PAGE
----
There are two primary categories of photosynthetic pigments that are present in plants and algae. These categories are chlorophylls and carotenoids, and each category has a wide variety of pigment molecules. There are five primary types of chlorophyll, which are designated as a, b, c, and d, in addition to bacteriochlorophyll, which is a similar chemical found in prokaryotes. Both chlorophyll a and chlorophyll b may be found in the chloroplasts of higher plants. These two pigments will be the primary focus of the next conversation.
Carotenoids are a significantly bigger category than the other pigments, and they come in dozens of distinct forms. Carotenoids, which are present in fruit, are employed as ads to attract seed dispersers. Examples of these types of carotenoids include the red pigment found in tomatoes (lycopene), the yellow pigment found in maize seeds (zeaxanthin), and the orange pigment found in orange peel (beta-carotene). In the process of photosynthesis, carotenoids play the role of photosynthetic pigments.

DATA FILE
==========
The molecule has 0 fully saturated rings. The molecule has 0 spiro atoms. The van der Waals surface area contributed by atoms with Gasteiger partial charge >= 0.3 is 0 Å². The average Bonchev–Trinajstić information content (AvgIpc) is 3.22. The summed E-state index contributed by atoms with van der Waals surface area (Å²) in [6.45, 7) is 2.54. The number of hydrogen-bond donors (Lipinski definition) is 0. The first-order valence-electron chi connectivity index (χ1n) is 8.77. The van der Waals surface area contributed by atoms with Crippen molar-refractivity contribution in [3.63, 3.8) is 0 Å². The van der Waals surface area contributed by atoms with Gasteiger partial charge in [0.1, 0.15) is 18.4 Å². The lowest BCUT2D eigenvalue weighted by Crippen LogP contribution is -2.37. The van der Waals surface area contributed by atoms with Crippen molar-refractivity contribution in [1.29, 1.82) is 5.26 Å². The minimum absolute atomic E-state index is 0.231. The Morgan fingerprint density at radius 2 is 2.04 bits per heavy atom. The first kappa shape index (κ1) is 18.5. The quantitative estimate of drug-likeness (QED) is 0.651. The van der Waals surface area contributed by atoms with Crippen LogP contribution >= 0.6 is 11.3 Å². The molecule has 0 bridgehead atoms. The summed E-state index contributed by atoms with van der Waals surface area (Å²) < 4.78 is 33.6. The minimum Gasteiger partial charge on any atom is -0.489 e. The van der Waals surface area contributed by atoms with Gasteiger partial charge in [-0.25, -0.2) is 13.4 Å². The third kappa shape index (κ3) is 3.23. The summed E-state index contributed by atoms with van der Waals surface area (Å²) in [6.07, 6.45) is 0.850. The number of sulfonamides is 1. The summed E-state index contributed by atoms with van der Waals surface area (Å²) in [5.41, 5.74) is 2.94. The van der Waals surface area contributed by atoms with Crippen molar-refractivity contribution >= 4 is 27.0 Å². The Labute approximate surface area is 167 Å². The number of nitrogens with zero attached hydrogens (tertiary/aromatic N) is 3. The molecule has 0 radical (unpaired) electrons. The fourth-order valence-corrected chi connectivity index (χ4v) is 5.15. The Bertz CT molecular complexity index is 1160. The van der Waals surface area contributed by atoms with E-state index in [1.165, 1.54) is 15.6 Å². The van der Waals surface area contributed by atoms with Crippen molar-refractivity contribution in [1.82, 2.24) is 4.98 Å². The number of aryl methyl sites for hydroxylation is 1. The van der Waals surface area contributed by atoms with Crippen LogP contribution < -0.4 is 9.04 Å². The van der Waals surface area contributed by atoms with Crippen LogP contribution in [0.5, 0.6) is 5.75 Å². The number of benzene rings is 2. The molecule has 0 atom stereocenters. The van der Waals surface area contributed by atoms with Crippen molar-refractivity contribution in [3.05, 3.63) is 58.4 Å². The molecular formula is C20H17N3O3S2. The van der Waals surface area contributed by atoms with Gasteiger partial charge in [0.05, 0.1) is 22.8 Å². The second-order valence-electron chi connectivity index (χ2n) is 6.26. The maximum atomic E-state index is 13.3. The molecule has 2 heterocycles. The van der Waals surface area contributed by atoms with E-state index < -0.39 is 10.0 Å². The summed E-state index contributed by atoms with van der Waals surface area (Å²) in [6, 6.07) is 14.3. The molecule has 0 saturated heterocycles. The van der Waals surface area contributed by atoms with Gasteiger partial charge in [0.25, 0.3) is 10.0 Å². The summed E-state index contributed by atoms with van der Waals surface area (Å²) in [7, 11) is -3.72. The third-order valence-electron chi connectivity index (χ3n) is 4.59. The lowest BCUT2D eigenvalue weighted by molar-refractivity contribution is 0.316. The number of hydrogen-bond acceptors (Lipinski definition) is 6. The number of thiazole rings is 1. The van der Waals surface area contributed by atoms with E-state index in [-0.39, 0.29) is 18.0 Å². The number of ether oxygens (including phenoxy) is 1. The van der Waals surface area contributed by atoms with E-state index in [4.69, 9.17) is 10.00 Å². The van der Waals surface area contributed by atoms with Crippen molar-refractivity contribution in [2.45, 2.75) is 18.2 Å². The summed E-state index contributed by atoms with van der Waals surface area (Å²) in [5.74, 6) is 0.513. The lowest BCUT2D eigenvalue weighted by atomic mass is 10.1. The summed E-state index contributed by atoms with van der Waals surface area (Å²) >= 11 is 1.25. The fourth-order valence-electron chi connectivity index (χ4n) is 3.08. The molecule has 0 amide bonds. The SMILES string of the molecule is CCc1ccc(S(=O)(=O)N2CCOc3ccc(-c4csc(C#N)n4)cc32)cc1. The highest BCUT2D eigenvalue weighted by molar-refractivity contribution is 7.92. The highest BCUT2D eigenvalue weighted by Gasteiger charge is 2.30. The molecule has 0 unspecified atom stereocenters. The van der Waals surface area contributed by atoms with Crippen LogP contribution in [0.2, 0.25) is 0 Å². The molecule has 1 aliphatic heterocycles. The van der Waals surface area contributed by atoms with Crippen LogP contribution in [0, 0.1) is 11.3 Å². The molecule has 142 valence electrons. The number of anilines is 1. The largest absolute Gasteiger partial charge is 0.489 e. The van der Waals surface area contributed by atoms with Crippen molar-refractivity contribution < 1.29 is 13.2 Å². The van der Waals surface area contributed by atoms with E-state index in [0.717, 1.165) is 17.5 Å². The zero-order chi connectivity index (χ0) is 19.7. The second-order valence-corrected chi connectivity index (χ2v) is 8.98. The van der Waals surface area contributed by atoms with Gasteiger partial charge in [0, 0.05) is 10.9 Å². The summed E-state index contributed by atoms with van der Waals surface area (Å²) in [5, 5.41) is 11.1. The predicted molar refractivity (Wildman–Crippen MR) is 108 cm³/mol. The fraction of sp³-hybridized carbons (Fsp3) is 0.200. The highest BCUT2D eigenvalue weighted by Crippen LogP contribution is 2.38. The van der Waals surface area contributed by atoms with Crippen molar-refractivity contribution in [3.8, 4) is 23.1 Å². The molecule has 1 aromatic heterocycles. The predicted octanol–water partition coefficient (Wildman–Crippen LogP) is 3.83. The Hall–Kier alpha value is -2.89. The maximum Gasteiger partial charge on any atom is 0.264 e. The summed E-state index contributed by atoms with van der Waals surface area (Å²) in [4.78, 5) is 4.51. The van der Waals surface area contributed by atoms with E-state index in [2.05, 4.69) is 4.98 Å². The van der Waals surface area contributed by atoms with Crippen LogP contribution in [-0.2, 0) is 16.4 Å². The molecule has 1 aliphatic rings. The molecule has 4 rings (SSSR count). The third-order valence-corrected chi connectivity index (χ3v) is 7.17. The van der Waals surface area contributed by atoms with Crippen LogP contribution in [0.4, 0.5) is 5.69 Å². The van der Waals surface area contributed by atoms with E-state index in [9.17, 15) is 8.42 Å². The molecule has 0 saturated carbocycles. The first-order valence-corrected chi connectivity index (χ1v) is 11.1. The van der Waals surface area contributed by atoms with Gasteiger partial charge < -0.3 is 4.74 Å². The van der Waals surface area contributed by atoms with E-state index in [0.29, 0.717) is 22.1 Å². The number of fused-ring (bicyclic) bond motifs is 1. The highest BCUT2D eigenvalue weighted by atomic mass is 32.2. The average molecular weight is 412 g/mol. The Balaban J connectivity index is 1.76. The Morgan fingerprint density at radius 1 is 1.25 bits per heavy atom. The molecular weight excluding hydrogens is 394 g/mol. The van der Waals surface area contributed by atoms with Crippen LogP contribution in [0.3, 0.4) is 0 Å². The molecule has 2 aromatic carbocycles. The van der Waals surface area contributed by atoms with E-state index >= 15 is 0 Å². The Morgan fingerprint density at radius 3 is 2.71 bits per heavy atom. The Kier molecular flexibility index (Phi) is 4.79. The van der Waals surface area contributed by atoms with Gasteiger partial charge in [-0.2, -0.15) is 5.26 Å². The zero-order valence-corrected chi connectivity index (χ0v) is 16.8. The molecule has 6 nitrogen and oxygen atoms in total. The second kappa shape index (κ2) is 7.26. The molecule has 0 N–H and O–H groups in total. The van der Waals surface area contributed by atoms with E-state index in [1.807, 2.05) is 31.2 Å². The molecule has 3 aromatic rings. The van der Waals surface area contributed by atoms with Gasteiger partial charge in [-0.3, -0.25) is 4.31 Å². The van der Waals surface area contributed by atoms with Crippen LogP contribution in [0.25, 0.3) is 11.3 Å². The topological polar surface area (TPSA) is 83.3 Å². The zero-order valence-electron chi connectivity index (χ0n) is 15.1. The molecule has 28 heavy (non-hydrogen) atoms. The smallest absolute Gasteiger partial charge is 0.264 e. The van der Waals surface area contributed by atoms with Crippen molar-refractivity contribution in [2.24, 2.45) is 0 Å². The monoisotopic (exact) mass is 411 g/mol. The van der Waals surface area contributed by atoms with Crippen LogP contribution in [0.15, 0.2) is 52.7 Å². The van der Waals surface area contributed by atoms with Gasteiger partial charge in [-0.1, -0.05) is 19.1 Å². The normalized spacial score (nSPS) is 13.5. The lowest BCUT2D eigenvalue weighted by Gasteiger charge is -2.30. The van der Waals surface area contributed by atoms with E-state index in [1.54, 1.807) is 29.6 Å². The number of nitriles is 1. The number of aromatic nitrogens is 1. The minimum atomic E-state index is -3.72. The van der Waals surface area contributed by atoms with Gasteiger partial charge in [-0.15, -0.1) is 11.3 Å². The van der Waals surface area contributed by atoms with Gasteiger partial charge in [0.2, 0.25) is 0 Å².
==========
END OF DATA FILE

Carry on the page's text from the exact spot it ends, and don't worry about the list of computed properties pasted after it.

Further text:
These pigments are molecules that are particularly effective at getting rid of surplus energy. When a leaf is exposed to direct sunlight, the light-dependent processes inside the leaf are needed to process a massive quantity of energy. If this energy is not managed correctly, it is capable of causing considerable harm to the leaf. As a result, several carotenoids call the thylakoid membrane their home. These carotenoids are able to safely absorb extra energy and then release it as heat.
The exact arrangement of visible light wavelengths that a certain kind of pigment takes in is referred to as its absorption spectrum, and it may be used to identify the pigment. The absorption spectra for chlorophyll a, chlorophyll b, and a form of carotenoid pigment called beta-carotene are shown in the graph located here (which absorbs blue and green light). Take note of the fact that each color exhibits its own unique pattern of absorption by exhibiting its own unique collection of peaks and troughs.